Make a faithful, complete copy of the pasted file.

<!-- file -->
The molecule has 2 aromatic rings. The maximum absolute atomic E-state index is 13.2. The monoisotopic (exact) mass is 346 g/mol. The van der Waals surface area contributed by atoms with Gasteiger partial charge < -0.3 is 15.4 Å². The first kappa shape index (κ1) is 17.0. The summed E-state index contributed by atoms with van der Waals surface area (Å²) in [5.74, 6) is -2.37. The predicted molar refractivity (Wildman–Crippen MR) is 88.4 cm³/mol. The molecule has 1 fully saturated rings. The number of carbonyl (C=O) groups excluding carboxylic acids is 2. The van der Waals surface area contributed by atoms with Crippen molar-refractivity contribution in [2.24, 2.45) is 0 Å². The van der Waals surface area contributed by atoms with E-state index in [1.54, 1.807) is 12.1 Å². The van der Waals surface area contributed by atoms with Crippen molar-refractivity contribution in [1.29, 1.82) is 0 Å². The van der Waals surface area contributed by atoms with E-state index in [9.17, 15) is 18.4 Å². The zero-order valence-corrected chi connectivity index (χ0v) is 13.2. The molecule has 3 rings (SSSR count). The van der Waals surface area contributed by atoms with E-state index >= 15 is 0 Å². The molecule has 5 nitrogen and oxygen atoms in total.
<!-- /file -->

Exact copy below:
The molecule has 2 aromatic rings. The maximum absolute atomic E-state index is 13.2. The monoisotopic (exact) mass is 346 g/mol. The van der Waals surface area contributed by atoms with Gasteiger partial charge < -0.3 is 15.4 Å². The first kappa shape index (κ1) is 17.0. The summed E-state index contributed by atoms with van der Waals surface area (Å²) in [5.74, 6) is -2.37. The predicted molar refractivity (Wildman–Crippen MR) is 88.4 cm³/mol. The molecule has 1 fully saturated rings. The number of carbonyl (C=O) groups excluding carboxylic acids is 2. The van der Waals surface area contributed by atoms with Crippen molar-refractivity contribution in [2.24, 2.45) is 0 Å². The van der Waals surface area contributed by atoms with E-state index in [1.54, 1.807) is 12.1 Å². The van der Waals surface area contributed by atoms with Crippen molar-refractivity contribution in [1.29, 1.82) is 0 Å². The van der Waals surface area contributed by atoms with E-state index in [9.17, 15) is 18.4 Å². The zero-order valence-corrected chi connectivity index (χ0v) is 13.2. The molecule has 3 rings (SSSR count). The van der Waals surface area contributed by atoms with E-state index >= 15 is 0 Å². The molecule has 5 nitrogen and oxygen atoms in total.